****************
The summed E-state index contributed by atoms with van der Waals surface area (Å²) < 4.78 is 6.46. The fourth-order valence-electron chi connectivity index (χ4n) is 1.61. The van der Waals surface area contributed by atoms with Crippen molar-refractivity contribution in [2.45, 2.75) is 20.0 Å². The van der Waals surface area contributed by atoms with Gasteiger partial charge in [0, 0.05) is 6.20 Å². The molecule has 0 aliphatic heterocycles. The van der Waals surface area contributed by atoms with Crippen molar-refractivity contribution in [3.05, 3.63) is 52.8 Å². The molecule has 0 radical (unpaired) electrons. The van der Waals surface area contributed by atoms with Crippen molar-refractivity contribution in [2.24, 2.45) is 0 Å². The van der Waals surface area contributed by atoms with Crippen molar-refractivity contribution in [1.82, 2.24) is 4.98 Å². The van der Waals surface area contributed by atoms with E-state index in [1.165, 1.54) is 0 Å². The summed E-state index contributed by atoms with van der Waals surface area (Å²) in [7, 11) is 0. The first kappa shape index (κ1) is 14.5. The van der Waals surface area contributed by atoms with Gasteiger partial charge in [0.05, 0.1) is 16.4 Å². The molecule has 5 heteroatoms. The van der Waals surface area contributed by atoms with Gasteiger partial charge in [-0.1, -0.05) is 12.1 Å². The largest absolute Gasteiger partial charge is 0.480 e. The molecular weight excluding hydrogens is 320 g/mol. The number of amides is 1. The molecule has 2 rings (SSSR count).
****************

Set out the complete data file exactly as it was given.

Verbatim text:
The summed E-state index contributed by atoms with van der Waals surface area (Å²) < 4.78 is 6.46. The fourth-order valence-electron chi connectivity index (χ4n) is 1.61. The van der Waals surface area contributed by atoms with Crippen molar-refractivity contribution in [2.45, 2.75) is 20.0 Å². The van der Waals surface area contributed by atoms with Gasteiger partial charge in [0, 0.05) is 6.20 Å². The molecule has 0 aliphatic heterocycles. The van der Waals surface area contributed by atoms with Crippen molar-refractivity contribution in [3.05, 3.63) is 52.8 Å². The molecule has 0 radical (unpaired) electrons. The van der Waals surface area contributed by atoms with Crippen molar-refractivity contribution in [2.24, 2.45) is 0 Å². The van der Waals surface area contributed by atoms with Crippen molar-refractivity contribution in [1.82, 2.24) is 4.98 Å². The van der Waals surface area contributed by atoms with E-state index in [1.165, 1.54) is 0 Å². The summed E-state index contributed by atoms with van der Waals surface area (Å²) in [7, 11) is 0. The first kappa shape index (κ1) is 14.5. The van der Waals surface area contributed by atoms with Gasteiger partial charge in [0.05, 0.1) is 16.4 Å². The molecule has 5 heteroatoms. The van der Waals surface area contributed by atoms with Gasteiger partial charge in [-0.1, -0.05) is 12.1 Å². The largest absolute Gasteiger partial charge is 0.480 e. The molecular weight excluding hydrogens is 320 g/mol. The number of amides is 1. The molecule has 2 rings (SSSR count).